Never could they have anticipated the year that would follow.
As the coronavirus pandemic took hold of the sporting world, prompting the cancellation of the 2020 world figure skating championships and limiting the 2020-21 season, Sinitsina would eventually spend a week in hospital due to her own fight with Covid-19.
“[It was] scary, because I was alone at home, I live alone, and I realized that I do not understand anything, I do not control anything,” Sinitsina, who skates on behalf of the Figure Skating Federation of Russia (FSR), said in her native language, in an exclusive interview for Olympic Channel.
After leaving hospital care, she spent two weeks at home resting, suffering from what Katsalapov described as “severe” lung damage for his partner as they missed the Russian national championships in December.
The 2019 world silver medallists will be one of the top teams this week at the ISU World Figure Skating Championships, being held in Stockholm, Sweden, without fans.
But what sort of form they are currently in remains to be seen. They missed weeks of training due to Sinitsina’s health, having already spent time off of the ice in the summer months due to a knee injury.
Here, a Q&A with Sinitsina and Katsalapov, who confirm they have gone back to both of their 2019-20 programs for the rhythm and free dances, to maximize their talent in hopes of finishing the season strong.
The interview was conducted in Russian and translated.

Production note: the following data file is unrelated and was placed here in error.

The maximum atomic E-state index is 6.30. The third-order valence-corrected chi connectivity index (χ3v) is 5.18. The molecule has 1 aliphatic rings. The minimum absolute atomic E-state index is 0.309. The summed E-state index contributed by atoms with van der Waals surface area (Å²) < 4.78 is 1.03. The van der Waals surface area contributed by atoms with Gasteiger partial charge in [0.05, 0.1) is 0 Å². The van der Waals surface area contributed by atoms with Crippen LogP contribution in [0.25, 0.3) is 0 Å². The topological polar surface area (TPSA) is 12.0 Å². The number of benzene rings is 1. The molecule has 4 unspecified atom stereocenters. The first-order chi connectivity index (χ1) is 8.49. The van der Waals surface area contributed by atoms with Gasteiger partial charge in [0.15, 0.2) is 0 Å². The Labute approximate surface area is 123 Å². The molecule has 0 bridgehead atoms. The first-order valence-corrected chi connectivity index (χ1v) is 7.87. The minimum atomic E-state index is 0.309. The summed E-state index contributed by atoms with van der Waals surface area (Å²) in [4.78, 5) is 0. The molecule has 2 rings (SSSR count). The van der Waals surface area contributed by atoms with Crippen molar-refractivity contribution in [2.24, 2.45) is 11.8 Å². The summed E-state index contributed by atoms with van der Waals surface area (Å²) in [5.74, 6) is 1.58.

Sinitsina: 'I didn't have any fear' returning to training
Olympic Channel (OC): Vika, Nikita, the season turned out to be difficult for you. There were injuries, illnesses...
Nikita Katsalapov: Fortunately, now everything is absolutely normal, everything is back to normal.
Viktoria Sinitsina: Even before the competition at the beginning of the season, I had big knee problems. Unfortunately, I could not combine preparation for the competition and treatment, it would have been useless then. I gathered all my strength to compete in the Russian Cup [in September], but I failed to compete. The pain was very strong, and I simply could not endure it, although I am a very patient person. Then I seriously went for a treatment: Every day I did therapy, procedures, pumped the knee, and finished it just a week or two ago.
Now everything is well, and I dealt with all of it in a correct way, I think. We all reacted to the situation very correctly, calmly and wisely. I managed to survive everything thanks to Nikita, who constantly supported me.
OC: Unfortunately, after the Grand Prix Series event in Moscow, you fell ill with coronavirus and even ended up in the hospital.
Sinitsina: I felt very bad, I got a high temperature. I thought that I could stay at home, but at some point I just called Nikita and Sasha [Zhulin, their coach] and said that I felt very bad. And they said, "That's it, call an ambulance."
OC: Was it really scary in general?
Sinitsina: Precisely scary, because I was alone at home. I live alone, and I realized that I do not understand anything, I do not control anything, and God forbid that I am alone, and no one can help me. So I decided to go straight to the hospital. I was in the hospital for six days, almost a week. And after that I spent two weeks at home.
OC: Other athletes who had been ill in a serious form said that when they went out on the ice after an illness, they were afraid if they could skate at all, because it was difficult to recover. How did your recovery go?
Sinitsina: I didn't have any fear. I just experienced very severe dizziness. When rotating, it darkened in the eyes and legs felt weak. But it passed literally two or three weeks later. Maybe I just lost the habit of training.
Familiar programs: Going back to what works
OC: When did you decide to return to last year's free dance?
Sinitsina: Just after we went out on the ice after my illness.